17. 17. Lencer R, Nagel M, Sprenger A, Zapf S, Erdmann C (2004) Cortical mechanisms of smooth pursuit eye movements with target blanking. An fMRI study. Eur J Neurosci 19: 1430.1436
  18. 18. Ohlendorf S, Kimmig H, Glauche V, Haller S (2007) Gaze pursuit, ‘attention pursuit’ and their effects on cortical activations. Eur J Neurosci 26: 2096.2108
  19. 19. Petit L, Haxby JV (1999) Functional anatomy of pursuit eye movements in humans as revealed by fMRI. J Neurophysiol 82: 463.471
  20. 20. Olson IR, Gatenby JC, Leung HC, Skudlarski P, Gore JC (2004) Neuronal representation of occluded objects in the human brain. Neuropsychologia 42: 95.104
  21. 21. Makin ADJ, Poliakoff E, El-Deredy W (2009) Tracking visible and occluded targets: Changes in event related potentials during motion extrapolation. Neuropsychologia 47: 1128.1137
  22. 22. Rizzolatti G, Riggio L, Dascola I, Umilta C (1987) Reorienting attention across the horizontal and vertical meridians - evidence in favour of a premotor theory of attention. Neuropsychologia 25: 31.40
  23. 23. Eimer M, Van Velzen J, Gherri E, Press C (2007) ERP correlates of shared control mechanisms involved in saccade preparation and in covert attention. Brain Res 1135: 154.166
  24. 24. Rizzolatti G, Riggio L, Sheliga BM (1994) Space and selective attention. Attention and Performance XV: 231.265
  25. 25. Makin ADJ, Poliakoff E (2011) Do common systems control eye movements and motion extrapolation? Q J Exp Psychol 64: 1327.1343
  26. 26. Martinez-Conde S, Macknik SL (2008) Fixational eye movements across vertebrates: Comparative dynamics, physiology, and perception. J Vision 8 1: 16.
  27. 27. Gowen E, Abadi RV, Poliakoff E, Hansen PC, Miall RC (2007) Modulation of saccadic intrusions by exogenous and endogenous attention. Brain Res 1141: 154.167
  28. 28. Pastukhov A, Braun J (2010) Rare but precious: Microsaccades are highly informative about attentional allocation. Vision Res 50: 1173.1184
  29. 29. Engbert R, Kliegl R (2004) Microsaccades keep the eyes’ balance during fixation. Psychol Sci 15: 431.436
  30. 30. Murray MM, Michel CM, de Peralta RG, Ortigue S, Brunet D (2004) Rapid discrimination of visual and multisensory memories revealed by electrical neuroimaging. Neuroimage 21: 125.135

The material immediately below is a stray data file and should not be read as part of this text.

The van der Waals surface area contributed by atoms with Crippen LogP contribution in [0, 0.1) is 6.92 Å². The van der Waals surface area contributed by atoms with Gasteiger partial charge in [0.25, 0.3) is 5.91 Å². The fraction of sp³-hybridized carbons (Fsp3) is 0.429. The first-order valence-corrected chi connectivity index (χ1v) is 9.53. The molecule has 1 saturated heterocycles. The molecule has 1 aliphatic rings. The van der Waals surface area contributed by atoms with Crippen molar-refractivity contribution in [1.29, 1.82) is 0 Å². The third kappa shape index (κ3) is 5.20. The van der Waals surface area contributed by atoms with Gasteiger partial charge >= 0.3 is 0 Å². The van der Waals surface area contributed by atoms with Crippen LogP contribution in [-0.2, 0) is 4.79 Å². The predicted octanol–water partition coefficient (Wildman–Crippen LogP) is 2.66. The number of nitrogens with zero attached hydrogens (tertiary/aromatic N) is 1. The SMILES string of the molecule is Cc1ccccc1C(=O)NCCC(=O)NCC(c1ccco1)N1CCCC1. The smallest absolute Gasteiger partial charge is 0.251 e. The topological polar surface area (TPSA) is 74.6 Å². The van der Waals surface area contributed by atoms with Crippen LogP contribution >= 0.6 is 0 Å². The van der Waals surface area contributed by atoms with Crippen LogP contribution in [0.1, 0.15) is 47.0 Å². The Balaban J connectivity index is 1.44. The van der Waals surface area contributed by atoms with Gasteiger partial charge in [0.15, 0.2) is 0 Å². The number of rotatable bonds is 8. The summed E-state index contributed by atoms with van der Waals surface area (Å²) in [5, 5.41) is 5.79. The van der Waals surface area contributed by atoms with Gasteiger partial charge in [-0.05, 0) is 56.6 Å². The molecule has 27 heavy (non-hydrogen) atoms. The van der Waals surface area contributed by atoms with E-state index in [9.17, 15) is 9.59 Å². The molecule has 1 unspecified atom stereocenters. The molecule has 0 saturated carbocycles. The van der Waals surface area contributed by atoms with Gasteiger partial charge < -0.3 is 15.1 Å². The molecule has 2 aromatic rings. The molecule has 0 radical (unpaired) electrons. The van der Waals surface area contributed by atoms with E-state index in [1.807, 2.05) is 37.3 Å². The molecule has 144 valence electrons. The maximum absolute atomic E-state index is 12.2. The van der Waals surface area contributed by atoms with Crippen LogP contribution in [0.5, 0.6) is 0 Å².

31. 31. Jung TP, Makeig S, Humphries C, Lee TW, McKeown MJ (2000) Removing electroencephalographic artifacts by blind source separation. Psychophysiology 37: 163.178
  32. 32. Praamstra P, Boutsen L, Humphreys GW (2005) Frontoparietal control of spatial attention and motor intention in human EEG. J Neurophysiol 94: 764.774
  33. 33. Kerzel D (2002) Memory for the position of stationary objects: Disentangling foveal bias and memory averaging. Vision Res 42: 159.167
  34. 34. Luck S (2005) An introduction to the event-related potential technique. Cambridge, Mass: MIT press.
  35. 35. Makin ADJ, Poliakoff E, Chen J, Stewart AJ (2008) The effect of previously viewed velocities on motion extrapolation. Vision Res 48: 1884.1893
  36. 36. Bhattacharya J, Petsche H, Feldmann U, Rescher B (2001) EEG gamma-band phase synchronization between posterior and frontal cortex during mental rotation in humans. Neurosci Lett 311: 29.32
  37. 37. Eimer M, Driver J (2001) Crossmodal links in endogenous and exogenous spatial attention: evidence from event-related brain potential studies. Neurosci Biobehav Rev 25: 497.511
  38. 38. Ding JH, Powell D, Jiang Y (2009) Dissociable frontal controls during visible and memory-guided eye-tracking of moving targets. Hum Brain Mapp 30: 3541.3552
  39. 39. Nagel M, Sprenger A, Zapf S, Erdmann C, Kompf D (2006) Parametric modulation of cortical activation during smooth pursuit with and without target blanking. An fMRI study. Neuroimage 29: 1319.1325
  40. 40. Dimigen O, Valsecchi M, Sommer W, Kliegl R (2009) Human microsaccade-related visual brain responses. J Neurosci 29: 12321.12331
  41. 41. Corbetta M (1998) Frontoparietal cortical networks for directing attention and the eye to visual locations: Identical, independent, or overlapping neural systems? P Natl Acad Sci USA 95: 831.838
  42. 42. Lovejoy LP, Fowler GA, Krauzlis RJ (2009) Spatial allocation of attention during smooth pursuit eye movements. Vision Res 49: 1275.1285
  43. 43. Kowler E (2011) Eye movements: The past 25 years. Vision Res 51: 1457.1483
  44. 44. Schutz AC, Braun DI, Gegenfurtner KR (2011) Eye movements and perception: A selective review. J Vision 11.
  45. 45. Lyon DR, Waag WL (1995) Time-course of visual extrapolation accuracy. Acta Psychol 89: 239.260
  46. 46. Barnes GR (2008) Cognitive processes involved in smooth pursuit eye movements. Brain Cogn 68: 309.326